fear

The first Capital Gains article was about the term FUD – for Fear, Uncertainty and Doubt. However, the new term of the day is Fearmongering. Fearmongering is the use of fear to influence the opinions and actions of others towards some specific end. Often times the feared object or subject is exaggerated and the pattern is repetitious. The outcome often times becomes a vicious cycle.

The seed of fear is the excess of recent years – whether on Wall Street, in real estate, or in consumer credit. The bill presented in 2008 and the first part of 2009 was far larger than the darkest pessimists expected.

The inherent turbulence on Wall Street is being fanned by so many who have turned fearmongering into an art form. Unfortunately, we can’t avoid loss simply by avoiding the object of our fear – Wall Street. We have to apply simple main street principles to our investment process.

Three Big Questions

There have been worse times for investors. But not many: You can count more dismal periods on a few fingers. If we politely measure by whole years, 2008 produced a 37 percent declines for large cap domestic stocks. If we measure from October 2007 peak to what we hope was the March 2009 bottom, large cap stocks fell more than 55 percent. However, you slice it, we’ve just experienced one of the worst stock markets in history.

So it’s not surprising that we’ve all got questions.

  • “Should I sell and wait this one out?”
  • “Have I taken too much risk?”
  • “Did anyone know it was going to get this bad?”

The answer to the first question is easy to say, but harder to do. This is not the time to be in cash. The last thing you want to be is a late-blooming market timer. That’s what going to cash amounts to if you do it today. It’s also helpful to consider how stocks have performed after other major declines. Toughing it out was a good thing in the past. We expect it will be a good thing in the future.

The best example we can think of it the 1973-1974 market crash that followed the OPEC embargo and oil price increase. Many thought it was the end of Western civilization. At the market low, the New York Times calculated that Saudi Arabia could buy the entire U.S. stock market in only a few years with their ever-growing horde of petro-dollars.

That didn’t happen.

Instead, large domestic stocks returned 325 percent over the following years. Few noticed this, however, because many people were selling. Equity mutual funds, for instance, were in net redemption until the early 1980s. This means millions of investors didn’t get to participate in the recovery. Stand pat and you’ll participate in this recovery.

The answer to the second question requires some understanding of how the market has changed. At AssetBuilder we measure risk by volatility – the amount of price movement in an asset class or portfolio as measured by standard deviation. Most of our sense of risk has been conditioned by periods of much lower market volatility. Typically, for instance, only one day in five sees market moves of 1 percent or more. Only one day in 25 sees market moves of 2 percent or more. And only one day in a hundred sees market moves of 3 percent or more.

But last year, every other day saw a move of 1 percent or more. One day in three saw market moves of 3 percent or more. January saw more of the same. The prospect is for this new level of price volatility to continue for some time. It’s a bit like thinking we were good for the junior roller coaster but found ourselves on the monster roller coaster.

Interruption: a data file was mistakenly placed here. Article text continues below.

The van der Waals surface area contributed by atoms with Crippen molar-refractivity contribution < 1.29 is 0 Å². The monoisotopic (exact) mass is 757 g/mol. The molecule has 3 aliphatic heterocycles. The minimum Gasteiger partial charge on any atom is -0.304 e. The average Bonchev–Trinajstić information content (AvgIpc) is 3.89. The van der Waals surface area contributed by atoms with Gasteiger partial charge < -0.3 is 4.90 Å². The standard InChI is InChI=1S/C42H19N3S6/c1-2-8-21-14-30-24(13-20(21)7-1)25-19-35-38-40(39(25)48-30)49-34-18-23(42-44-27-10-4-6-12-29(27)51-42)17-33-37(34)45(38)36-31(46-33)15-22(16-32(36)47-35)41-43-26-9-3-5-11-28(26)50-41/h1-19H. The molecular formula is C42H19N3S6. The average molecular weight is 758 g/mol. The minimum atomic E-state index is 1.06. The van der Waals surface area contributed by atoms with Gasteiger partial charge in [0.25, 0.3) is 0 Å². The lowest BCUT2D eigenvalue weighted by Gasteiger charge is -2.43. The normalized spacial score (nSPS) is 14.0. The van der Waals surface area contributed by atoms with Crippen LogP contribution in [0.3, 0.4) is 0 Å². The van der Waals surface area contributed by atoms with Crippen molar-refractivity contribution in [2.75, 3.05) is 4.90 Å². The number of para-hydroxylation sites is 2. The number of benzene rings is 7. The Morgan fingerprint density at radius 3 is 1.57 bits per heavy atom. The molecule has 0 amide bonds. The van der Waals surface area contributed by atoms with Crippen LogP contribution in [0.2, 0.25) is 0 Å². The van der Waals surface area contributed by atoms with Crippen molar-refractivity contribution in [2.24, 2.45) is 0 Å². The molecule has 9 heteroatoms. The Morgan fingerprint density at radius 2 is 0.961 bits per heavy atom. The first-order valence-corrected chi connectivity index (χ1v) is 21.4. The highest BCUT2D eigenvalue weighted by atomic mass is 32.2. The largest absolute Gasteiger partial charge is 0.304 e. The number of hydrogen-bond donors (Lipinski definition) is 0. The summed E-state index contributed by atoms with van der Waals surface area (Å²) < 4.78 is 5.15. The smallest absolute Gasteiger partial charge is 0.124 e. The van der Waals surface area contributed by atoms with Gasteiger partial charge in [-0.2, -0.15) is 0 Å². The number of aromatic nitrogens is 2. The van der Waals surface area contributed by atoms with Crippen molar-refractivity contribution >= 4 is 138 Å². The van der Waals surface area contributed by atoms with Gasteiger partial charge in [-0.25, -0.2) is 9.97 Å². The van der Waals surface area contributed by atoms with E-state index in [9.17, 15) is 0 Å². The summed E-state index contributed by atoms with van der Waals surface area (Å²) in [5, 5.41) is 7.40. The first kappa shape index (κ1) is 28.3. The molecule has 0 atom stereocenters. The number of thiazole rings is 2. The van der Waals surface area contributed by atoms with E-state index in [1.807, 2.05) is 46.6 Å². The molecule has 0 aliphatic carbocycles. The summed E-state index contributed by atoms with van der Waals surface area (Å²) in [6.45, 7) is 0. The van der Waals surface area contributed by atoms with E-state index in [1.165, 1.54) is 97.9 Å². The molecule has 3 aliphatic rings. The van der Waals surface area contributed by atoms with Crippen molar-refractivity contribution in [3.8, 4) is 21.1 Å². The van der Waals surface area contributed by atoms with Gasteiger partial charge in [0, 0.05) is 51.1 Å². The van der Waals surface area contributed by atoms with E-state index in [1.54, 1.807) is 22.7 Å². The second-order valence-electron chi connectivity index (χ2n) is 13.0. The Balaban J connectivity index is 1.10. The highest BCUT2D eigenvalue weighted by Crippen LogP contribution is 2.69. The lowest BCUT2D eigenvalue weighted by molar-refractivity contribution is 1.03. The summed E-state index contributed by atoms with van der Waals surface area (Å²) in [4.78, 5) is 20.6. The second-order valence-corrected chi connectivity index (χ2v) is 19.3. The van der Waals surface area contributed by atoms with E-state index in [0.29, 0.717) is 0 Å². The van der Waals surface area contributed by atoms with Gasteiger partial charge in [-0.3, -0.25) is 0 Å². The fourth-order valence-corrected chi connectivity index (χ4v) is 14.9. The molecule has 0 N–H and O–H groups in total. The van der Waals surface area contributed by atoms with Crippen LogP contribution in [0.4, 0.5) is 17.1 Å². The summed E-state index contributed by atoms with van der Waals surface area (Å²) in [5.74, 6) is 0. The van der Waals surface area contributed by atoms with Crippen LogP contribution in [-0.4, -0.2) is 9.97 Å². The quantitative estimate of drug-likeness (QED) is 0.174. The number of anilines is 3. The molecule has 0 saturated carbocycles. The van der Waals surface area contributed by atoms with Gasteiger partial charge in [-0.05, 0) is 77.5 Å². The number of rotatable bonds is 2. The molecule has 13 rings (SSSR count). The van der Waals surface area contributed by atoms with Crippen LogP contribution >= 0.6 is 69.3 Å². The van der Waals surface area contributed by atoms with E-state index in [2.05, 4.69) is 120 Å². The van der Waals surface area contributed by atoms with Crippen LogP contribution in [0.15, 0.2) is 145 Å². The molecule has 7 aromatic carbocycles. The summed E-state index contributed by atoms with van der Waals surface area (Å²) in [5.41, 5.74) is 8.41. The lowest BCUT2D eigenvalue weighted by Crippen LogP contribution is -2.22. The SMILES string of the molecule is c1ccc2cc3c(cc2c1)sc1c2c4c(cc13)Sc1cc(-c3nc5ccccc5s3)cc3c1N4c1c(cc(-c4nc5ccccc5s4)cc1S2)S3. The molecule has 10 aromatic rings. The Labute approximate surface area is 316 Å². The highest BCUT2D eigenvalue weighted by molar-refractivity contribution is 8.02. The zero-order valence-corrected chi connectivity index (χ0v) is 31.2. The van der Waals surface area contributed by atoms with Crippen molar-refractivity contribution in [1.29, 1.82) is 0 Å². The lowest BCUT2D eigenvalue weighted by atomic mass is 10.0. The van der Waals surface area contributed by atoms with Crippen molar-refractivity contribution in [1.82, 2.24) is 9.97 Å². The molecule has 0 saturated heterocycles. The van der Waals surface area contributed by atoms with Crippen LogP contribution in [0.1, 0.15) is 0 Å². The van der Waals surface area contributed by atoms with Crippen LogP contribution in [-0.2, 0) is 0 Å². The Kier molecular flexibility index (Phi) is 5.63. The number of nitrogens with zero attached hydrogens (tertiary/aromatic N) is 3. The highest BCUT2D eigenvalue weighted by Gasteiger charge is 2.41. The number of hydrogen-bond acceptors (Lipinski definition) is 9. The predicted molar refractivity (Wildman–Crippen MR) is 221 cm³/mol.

The answer to the third question is problematic. Few subjects have received more ink than the incredible boom in residential real estate prices and how easy it was to borrow money. When mortgages are called “liar loans” or nicknamed “NINJAs” (for no income, no job, and no assets) you’ve got to have a clue about future foreclosures. There was even some attention to the growing volume of obscure derivatives, although it was limited to publications like Barron’s and an occasional comment in the Wall Street Journal.

But while there was broad expectation that the party would end and losses would be suffered, we can’t recall a single analyst who expected we would have a financial implosion that would virtually wipe out the equity of the entire domestic financial system. And that’s what we’re dealing with.

Recovering from a Financial Collapse

Now that we know this, we may also have a better idea of what’s coming our way in 2009 and later. Research on earlier financial wipe-outs tells us that we won’t have a V-shaped recovery. It tells us that recovery will be long and slow relative to the recoveries we’ve experienced from the run-of-the-mill economic cycles. So we’ll have to expect a lot of public-handwringing, fearmongering, and disappointment over the next two years. We believe this works well for the basic value-tilt of our AssetBuilder Model Portfolios.

A Very Important Question

The question we ask ourselves every day. Do we have the right investment strategy? Are the models performing the way we expected them to?

Our basic premise has always been very simple. Take Couch Potato investing to the next level. Do index investing. Provide the broadest diversification possible. Add value by building risk-efficient portfolios. Do our best to earn a higher return for any given level of risk. Give Investors a choice of risk level. And charge as though we were providing a humble service like laundry folding or dry-cleaning rather than acting like we have the only crystal ball in town.

Back-testing showed that we were on to something. It appeared that we had a very good shot at providing a higher return for any given level of risk. It made us confident that we were on track to do something rare in financial services – add real value for what we charged.

We still believe that is the case. And there is evidence to prove it, if you can get past the fact that we’ve lost money like everyone else.